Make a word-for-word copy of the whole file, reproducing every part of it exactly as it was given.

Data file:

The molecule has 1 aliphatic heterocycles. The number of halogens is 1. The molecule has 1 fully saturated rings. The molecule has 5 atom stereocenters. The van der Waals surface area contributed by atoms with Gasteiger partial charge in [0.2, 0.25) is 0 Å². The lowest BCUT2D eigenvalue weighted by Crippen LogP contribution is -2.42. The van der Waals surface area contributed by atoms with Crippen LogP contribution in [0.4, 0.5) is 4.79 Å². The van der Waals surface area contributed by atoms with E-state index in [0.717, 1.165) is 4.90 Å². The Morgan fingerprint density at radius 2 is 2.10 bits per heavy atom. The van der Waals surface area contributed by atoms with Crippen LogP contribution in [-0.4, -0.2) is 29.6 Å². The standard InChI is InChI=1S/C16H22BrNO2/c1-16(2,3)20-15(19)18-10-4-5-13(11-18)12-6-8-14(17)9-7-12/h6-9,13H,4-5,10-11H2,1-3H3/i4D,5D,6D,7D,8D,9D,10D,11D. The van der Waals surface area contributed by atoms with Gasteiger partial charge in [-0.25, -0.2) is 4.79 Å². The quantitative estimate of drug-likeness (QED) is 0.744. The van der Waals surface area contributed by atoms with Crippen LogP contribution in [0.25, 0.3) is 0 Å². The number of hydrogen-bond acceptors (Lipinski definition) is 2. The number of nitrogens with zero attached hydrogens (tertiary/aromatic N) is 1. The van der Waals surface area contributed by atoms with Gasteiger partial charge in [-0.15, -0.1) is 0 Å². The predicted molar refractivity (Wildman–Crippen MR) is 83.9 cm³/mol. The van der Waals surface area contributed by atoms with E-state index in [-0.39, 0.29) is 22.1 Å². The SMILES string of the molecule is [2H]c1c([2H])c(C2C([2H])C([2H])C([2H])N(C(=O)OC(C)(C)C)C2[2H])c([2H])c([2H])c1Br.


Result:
The molecule has 1 aliphatic heterocycles. The number of halogens is 1. The molecule has 1 fully saturated rings. The molecule has 5 atom stereocenters. The van der Waals surface area contributed by atoms with Gasteiger partial charge in [0.2, 0.25) is 0 Å². The lowest BCUT2D eigenvalue weighted by Crippen LogP contribution is -2.42. The van der Waals surface area contributed by atoms with Crippen LogP contribution in [0.4, 0.5) is 4.79 Å². The van der Waals surface area contributed by atoms with E-state index in [0.717, 1.165) is 4.90 Å². The Morgan fingerprint density at radius 2 is 2.10 bits per heavy atom. The van der Waals surface area contributed by atoms with Crippen LogP contribution in [-0.4, -0.2) is 29.6 Å². The standard InChI is InChI=1S/C16H22BrNO2/c1-16(2,3)20-15(19)18-10-4-5-13(11-18)12-6-8-14(17)9-7-12/h6-9,13H,4-5,10-11H2,1-3H3/i4D,5D,6D,7D,8D,9D,10D,11D. The van der Waals surface area contributed by atoms with Gasteiger partial charge in [-0.25, -0.2) is 4.79 Å². The quantitative estimate of drug-likeness (QED) is 0.744. The van der Waals surface area contributed by atoms with Crippen LogP contribution in [0.25, 0.3) is 0 Å². The number of hydrogen-bond acceptors (Lipinski definition) is 2. The number of nitrogens with zero attached hydrogens (tertiary/aromatic N) is 1. The van der Waals surface area contributed by atoms with Gasteiger partial charge in [-0.15, -0.1) is 0 Å². The predicted molar refractivity (Wildman–Crippen MR) is 83.9 cm³/mol. The van der Waals surface area contributed by atoms with E-state index in [-0.39, 0.29) is 22.1 Å². The SMILES string of the molecule is [2H]c1c([2H])c(C2C([2H])C([2H])C([2H])N(C(=O)OC(C)(C)C)C2[2H])c([2H])c([2H])c1Br.